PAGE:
Rules of MIG Welding Technique:

Developing the skills for a good MIG (Metal Inert Gas) weld is of paramount importance particularly for automobile repair technicians. Most of welding repairs done on a car, light truck or van is by MIG welding process. It may therefore be helpful for budding welding operators to understand and follow the rules of MIG welding techniques.

It will be a good idea to first practice on some scrap metal sheet until you gain a reasonable expertise over MIG welding techniques. You will find that many welding fabricators will dispose off waste scrap materials. You may buy a few different metal pieces of varying thicknesses. The ideal thickness for initial practice session could be 1.5mm.

As a first step, you will have to prepare the metal by thoroughly cleaning it to remove all the likely rust and paint. This is necessary because if any contaminants find their way into the weld, it will weaken the weld. Gentle use of any angle grinder or flap wheel should suffice to remove surface rust and paint, and to effectively clean the more inaccessible areas, you may use an air grinder.

Some prefer holding the torch in one hand - though the operation will be lot more comfortable and the torch will also be steadier if you use both hands. It will be worthwhile to dispense with the hand held mask that came with the welder and use instead a full face mask. In fact, you can have a better welding control if you can rest an arm against some solid support.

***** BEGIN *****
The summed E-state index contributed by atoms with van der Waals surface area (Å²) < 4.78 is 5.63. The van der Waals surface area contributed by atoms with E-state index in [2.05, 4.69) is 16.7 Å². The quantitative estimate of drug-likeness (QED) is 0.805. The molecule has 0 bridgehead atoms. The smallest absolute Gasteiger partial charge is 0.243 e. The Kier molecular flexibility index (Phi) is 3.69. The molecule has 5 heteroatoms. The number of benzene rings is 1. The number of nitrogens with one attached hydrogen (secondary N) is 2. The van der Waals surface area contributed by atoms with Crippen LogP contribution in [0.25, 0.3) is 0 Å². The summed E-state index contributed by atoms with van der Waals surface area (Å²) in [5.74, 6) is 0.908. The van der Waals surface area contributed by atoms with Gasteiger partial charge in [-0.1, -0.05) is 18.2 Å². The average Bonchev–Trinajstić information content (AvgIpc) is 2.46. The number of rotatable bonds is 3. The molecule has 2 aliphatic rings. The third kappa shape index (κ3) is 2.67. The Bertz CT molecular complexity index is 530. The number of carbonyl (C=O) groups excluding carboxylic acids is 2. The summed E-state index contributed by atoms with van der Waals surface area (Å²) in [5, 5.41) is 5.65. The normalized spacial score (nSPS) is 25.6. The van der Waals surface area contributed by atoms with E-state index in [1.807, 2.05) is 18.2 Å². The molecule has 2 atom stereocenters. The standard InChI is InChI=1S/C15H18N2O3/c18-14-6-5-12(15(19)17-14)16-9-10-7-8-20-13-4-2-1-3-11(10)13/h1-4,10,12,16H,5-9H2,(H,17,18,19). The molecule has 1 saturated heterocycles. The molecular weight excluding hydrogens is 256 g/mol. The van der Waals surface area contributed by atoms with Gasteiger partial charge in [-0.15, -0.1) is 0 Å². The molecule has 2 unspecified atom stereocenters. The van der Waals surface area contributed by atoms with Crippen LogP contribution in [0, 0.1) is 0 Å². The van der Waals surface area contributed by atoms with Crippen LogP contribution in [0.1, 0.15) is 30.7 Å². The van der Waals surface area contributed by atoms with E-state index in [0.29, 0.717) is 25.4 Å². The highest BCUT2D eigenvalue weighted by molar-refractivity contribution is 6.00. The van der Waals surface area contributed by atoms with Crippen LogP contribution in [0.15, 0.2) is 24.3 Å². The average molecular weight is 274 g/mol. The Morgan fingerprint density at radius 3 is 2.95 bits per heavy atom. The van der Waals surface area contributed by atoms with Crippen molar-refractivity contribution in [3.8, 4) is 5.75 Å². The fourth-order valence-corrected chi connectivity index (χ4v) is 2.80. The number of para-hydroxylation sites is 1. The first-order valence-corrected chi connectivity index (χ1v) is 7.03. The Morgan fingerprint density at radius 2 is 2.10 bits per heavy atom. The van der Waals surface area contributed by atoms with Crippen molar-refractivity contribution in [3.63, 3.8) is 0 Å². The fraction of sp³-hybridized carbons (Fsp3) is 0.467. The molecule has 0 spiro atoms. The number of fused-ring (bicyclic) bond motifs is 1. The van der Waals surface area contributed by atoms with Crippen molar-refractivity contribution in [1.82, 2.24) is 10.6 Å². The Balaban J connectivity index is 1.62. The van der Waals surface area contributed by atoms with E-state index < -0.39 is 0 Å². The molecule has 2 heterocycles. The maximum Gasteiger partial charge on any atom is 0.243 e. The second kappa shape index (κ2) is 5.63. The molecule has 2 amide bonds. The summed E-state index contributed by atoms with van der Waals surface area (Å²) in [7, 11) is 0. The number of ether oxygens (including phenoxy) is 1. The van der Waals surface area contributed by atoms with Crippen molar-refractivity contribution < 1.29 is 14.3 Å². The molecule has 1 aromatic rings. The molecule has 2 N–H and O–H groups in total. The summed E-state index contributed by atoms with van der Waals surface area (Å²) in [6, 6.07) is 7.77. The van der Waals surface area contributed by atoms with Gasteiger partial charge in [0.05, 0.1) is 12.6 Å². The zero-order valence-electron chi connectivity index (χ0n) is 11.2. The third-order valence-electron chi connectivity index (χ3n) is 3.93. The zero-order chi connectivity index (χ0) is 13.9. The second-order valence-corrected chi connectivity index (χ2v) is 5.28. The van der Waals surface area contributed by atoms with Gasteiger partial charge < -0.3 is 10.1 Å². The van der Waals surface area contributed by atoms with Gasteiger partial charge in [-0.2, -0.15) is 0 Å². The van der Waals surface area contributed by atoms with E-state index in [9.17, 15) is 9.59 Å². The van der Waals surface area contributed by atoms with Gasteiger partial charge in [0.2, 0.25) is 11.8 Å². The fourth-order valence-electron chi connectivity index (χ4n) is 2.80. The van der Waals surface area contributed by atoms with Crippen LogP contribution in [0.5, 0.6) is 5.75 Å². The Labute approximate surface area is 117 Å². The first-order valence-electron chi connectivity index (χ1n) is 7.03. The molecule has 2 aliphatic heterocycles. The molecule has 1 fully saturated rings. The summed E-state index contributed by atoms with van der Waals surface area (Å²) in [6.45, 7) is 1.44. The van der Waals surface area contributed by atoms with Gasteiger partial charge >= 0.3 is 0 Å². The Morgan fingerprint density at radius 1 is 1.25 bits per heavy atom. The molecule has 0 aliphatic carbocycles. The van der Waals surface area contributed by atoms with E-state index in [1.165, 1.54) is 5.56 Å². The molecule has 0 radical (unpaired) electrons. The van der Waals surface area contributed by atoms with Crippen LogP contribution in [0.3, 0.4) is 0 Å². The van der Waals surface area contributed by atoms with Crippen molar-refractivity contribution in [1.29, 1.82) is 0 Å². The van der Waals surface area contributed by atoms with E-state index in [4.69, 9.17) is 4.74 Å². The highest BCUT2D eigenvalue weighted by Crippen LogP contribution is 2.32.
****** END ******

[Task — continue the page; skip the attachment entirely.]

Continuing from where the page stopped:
You should angle the head at maybe 20 degrees to one side so that the weld pool becomes clearly visible. The contact tip should be positioned at about 6mm to 10mm from the metal that is to be welded. Thus, cutting the wire about 10mm long and holding the torch in a way that the wire touches the sheet is a sound way to position a MIG welder.

As a matter of fact, there are a variety of torch movements used in MIG welding. But generally speaking, a zig-zag motion is most common as that will enable the arc to act against both metal sheets to be welded.

It is certainly much easier to lay weld onto a steel sheet than to join, so it may be worthwhile to practice the initial technique that way. Soon a welding a liquid weld pool should develop. If the weld pool becomes unduly big due to slow welding or high power settings, it might result in a hole in the metal. If you weld fairly quickly, the weld will not penetrate through the metal.

As regards welding direction, pushing the torch forward is a better technique rather than pulling it - for the simple reason it improves coverage of shielding gas. However, for thin mild steel that is to be welded horizontally, the direction of welding will hardly make any difference. So if you are able to obtain better visibility with the pull technique, you may as well opt for the same.

Practice as much as possible till such time you succeed in getting neat welds. In fact, it should not take more than a couple of hours practice for you to get a feel for MIG welding.

It is suggested that before trying to weld two pieces of metal, you should initially spend time laying welds on sheet so that you become conversant with welding on different power settings.

The two most common mistakes most beginners make are they hold the hold the torch too far away from the metal that is to be welded and/ or move the torch too fast, You will have to intensely practice for a few hours to avoid these errors and gain expertise in MIG welding.